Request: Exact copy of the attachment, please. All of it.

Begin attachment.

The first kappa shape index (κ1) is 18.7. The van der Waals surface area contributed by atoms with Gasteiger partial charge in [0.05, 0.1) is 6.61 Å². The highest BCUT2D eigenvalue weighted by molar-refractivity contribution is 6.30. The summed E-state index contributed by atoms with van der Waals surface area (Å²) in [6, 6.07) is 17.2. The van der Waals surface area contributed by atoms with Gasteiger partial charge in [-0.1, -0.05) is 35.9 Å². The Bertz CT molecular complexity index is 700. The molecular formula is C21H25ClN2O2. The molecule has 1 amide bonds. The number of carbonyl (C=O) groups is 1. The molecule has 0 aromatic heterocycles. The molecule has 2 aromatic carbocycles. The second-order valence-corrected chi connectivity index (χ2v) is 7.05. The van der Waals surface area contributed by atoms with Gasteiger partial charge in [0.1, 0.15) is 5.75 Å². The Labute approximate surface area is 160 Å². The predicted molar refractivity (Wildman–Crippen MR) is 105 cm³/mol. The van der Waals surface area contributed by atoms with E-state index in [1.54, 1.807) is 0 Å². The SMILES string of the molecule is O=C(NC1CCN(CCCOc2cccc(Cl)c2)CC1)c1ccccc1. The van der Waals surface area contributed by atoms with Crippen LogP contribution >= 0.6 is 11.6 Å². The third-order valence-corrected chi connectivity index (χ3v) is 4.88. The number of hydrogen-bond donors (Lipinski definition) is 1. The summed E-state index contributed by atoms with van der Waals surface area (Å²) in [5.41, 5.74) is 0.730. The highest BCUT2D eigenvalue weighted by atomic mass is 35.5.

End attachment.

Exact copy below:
The first kappa shape index (κ1) is 18.7. The van der Waals surface area contributed by atoms with Gasteiger partial charge in [0.05, 0.1) is 6.61 Å². The highest BCUT2D eigenvalue weighted by molar-refractivity contribution is 6.30. The summed E-state index contributed by atoms with van der Waals surface area (Å²) in [6, 6.07) is 17.2. The van der Waals surface area contributed by atoms with Gasteiger partial charge in [-0.1, -0.05) is 35.9 Å². The Bertz CT molecular complexity index is 700. The molecular formula is C21H25ClN2O2. The molecule has 1 amide bonds. The number of carbonyl (C=O) groups is 1. The molecule has 0 aromatic heterocycles. The molecule has 2 aromatic carbocycles. The second-order valence-corrected chi connectivity index (χ2v) is 7.05. The van der Waals surface area contributed by atoms with Gasteiger partial charge in [0.1, 0.15) is 5.75 Å². The Labute approximate surface area is 160 Å². The predicted molar refractivity (Wildman–Crippen MR) is 105 cm³/mol. The van der Waals surface area contributed by atoms with E-state index in [1.54, 1.807) is 0 Å². The SMILES string of the molecule is O=C(NC1CCN(CCCOc2cccc(Cl)c2)CC1)c1ccccc1. The van der Waals surface area contributed by atoms with Crippen LogP contribution >= 0.6 is 11.6 Å². The third-order valence-corrected chi connectivity index (χ3v) is 4.88. The number of hydrogen-bond donors (Lipinski definition) is 1. The summed E-state index contributed by atoms with van der Waals surface area (Å²) in [5.41, 5.74) is 0.730. The highest BCUT2D eigenvalue weighted by atomic mass is 35.5.